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Smt Sheetal vs Dr. Jitendra on 14 March, 2019

F.A. No.1777/2018 1

HIGH COURT OF MADHYA PRADESH: BENCH AT INDORE
F.A. No.1777/2018
Smt. Sheetal v/s Dr. Jitendra
Indore, dated 14.03.2019
Shri Paresh Joshi, learned counsel for the
appellant.
Shri Mukesh Tare, learned counsel for the
respondent.

The present First Appeal is arising out of the order
dated 23.02.2018 passed by the Additional Principal
Judge, Family Court, Ujjain in Guardian Case No.3/2016.

The facts of the case reveal that the respondent
before this Court has preferred an application under
Sections 7, 10 and 25 of the Guardians and Wards Act,
1890 r/w section 6 (a) of the Hindu Minority and
Guardianship Act, 1956 claiming custody of minor child
namely Anshika, aged about five years and the present
appellant was proceeded ex parte and there is no dispute
in respect of the aforesaid averments. Thereafter, the
present appellant preferred an application under Order 9
Rule 13 of the Code of Civil Procedure before the same
Court on 13.03.2018 and by a detailed and exhaustive
order dated 01.05.2018, the trial Court has rejected the
application stating that no sufficient cause was shown by
the present appellant while filing the application under
Order 9 Rule 13 of the Code of Civil Procedure.

There is a delay of 157 days in filing the present
appeal. An attempt has been made to explain the delay
while filing I.A. No.6386/2018, which is an application
under Section 5 of the Limitation Act for condonation of
F.A. No.1777/2018 2

delay and it has been stated that because an application
was preferred under Order 9 Rule 13 of the Code of Civil
Procedure, the delay has taken place.

After hearing learned counsel for the parties, I.A.
No.6386/2018 stands allowed. The delay in filing the
appeal stands condoned.

Learned counsel for the respondent has argued
before this Court that present appeal is not maintainable
and his contention is that now the only remedy, after
dismissal of the application under Order 9 Rule 13 of the
Code of Civil Procedure, is to prefer an appeal under
Order 43 Rule 1 of the Code of Civil Procedure.

To bolster his submission, he has placed reliance
upon a judgment delivered by Hon’ble the Supreme Court
in the case of Neerja Realtors Pvt. Ltd. v/s Janglu
(dead) through L.R. reported in 2018 (3) M.P.L.J.
Paragraph – 16 of the aforesaid judgment reads as under:-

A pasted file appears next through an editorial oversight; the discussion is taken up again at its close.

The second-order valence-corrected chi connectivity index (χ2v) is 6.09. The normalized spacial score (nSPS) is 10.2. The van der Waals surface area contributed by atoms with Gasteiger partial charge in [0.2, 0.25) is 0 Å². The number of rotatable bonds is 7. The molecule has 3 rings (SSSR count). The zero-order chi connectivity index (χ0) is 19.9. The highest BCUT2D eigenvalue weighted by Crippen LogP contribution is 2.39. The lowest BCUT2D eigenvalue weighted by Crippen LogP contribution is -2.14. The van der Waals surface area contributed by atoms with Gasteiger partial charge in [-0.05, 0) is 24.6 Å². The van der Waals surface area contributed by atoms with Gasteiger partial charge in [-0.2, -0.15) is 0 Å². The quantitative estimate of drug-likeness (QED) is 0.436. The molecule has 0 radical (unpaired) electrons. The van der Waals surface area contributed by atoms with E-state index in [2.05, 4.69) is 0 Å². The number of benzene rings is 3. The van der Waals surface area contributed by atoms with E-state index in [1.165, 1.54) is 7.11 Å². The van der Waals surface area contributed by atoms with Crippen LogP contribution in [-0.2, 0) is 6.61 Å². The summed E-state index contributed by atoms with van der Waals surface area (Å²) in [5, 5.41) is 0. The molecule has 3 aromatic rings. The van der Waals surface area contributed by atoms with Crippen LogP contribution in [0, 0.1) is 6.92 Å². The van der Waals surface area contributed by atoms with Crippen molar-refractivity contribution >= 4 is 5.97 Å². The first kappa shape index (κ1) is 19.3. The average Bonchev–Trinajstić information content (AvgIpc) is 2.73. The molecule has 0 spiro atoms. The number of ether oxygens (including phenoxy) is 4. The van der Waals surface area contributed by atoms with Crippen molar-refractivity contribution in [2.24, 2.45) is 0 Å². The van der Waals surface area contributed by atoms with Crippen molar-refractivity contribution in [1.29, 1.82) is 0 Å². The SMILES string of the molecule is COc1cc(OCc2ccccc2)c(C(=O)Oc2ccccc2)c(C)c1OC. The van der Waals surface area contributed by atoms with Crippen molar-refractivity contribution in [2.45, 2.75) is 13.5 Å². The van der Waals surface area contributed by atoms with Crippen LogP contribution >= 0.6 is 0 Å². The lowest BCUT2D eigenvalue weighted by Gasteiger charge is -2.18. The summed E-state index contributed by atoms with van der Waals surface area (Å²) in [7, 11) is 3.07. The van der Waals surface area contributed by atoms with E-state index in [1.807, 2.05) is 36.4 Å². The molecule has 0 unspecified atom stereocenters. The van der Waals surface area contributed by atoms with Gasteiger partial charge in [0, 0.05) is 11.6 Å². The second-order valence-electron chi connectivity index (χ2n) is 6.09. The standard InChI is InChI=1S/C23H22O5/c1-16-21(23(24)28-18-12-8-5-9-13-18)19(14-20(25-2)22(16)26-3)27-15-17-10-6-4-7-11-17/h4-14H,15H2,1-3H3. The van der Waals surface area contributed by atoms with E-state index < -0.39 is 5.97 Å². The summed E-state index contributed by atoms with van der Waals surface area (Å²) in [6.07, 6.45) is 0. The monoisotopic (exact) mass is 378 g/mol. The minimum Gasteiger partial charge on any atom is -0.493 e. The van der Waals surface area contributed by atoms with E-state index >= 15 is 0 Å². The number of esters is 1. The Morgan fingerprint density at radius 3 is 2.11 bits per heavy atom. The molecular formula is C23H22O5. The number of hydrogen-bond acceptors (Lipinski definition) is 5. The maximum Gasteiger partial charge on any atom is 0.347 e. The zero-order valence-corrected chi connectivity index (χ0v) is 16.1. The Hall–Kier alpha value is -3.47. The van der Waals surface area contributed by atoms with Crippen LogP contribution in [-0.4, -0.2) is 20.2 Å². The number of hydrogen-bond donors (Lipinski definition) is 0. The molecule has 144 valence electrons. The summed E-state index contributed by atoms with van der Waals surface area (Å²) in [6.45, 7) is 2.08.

“16. In Bhanu Kumar Jain v Archana Kumar, 2005
(3) M.P.L.J. (S.C.) (2005) 1 SCC 787 a Bench of
three Judges of this Court has held that :

“An appeal against an ex parte decree in
terms of Section 96(2) of the Code could be
filed on the following grounds:

(i) the materials on record brought on
record in the ex parte proceedings in the suit
by the plaintiff would not entail a decree in
his favour; and (2005) 1 SCC 787

(ii) the suit could not have been posted
for ex parte hearing.” A defendant against
whom an ex-parte decree is passed has two
options: The first is to file an appeal. The
second is to file an application under Order
IX Rule.

A defendant can take recourse to both the
proceedings simultaneously. The right of appeal is
F.A. No.1777/2018 3

not taken away by filing an application under Order
IX Rule 13. But if the appeal is dismissed as a result
of which the ex-parte decree merges with the order of
the Appellate Court, a petition under Order IX Rule
13 would not be maintainable. When an application
under Order IX Rule 13 is dismissed, the remedy of
the defendant is under Order XLIII Rule 1. However,
once such an appeal is dismissed, the same contention
cannot be raised in a first appeal under Section 96.
The three Judge bench decision in Bhanu Kumar Jain
has been followed by another bench of three Judges
in Rabindra Singh v Financial Commissioner,
Cooperation, Punjab2 and by a two Judge bench in
Mahesh Yadav v Rajeshwar Singh3. In the present
case, the original defendant chose a remedy of first
appeal under Section 96 and was able to establish
before the High Court, adequate grounds for setting
aside the judgment and decree.”

In light of the aforesaid judgment, once the
present appellant has preferred an application under
Order 9 Rule 13 of the Code of Civil Procedure, now the
only remedy available to the present appellant is to prefer
an appeal under Order 43 Rule 1 of the Code of Civil
Procedure.

Resultantly, the admission is declined with liberty
to the present appellant to prefer an appeal under Order
43 Rule 1 of the Code of Civil Procedure.

Certified copy, as per rules.

(S.C. SHARMA) (VIRENDER SINGH)
JUDGE JUDGE

Ravi
Digitally signed by Ravi Prakash
Date: 2019.03.15 17:45:25 +05’30’

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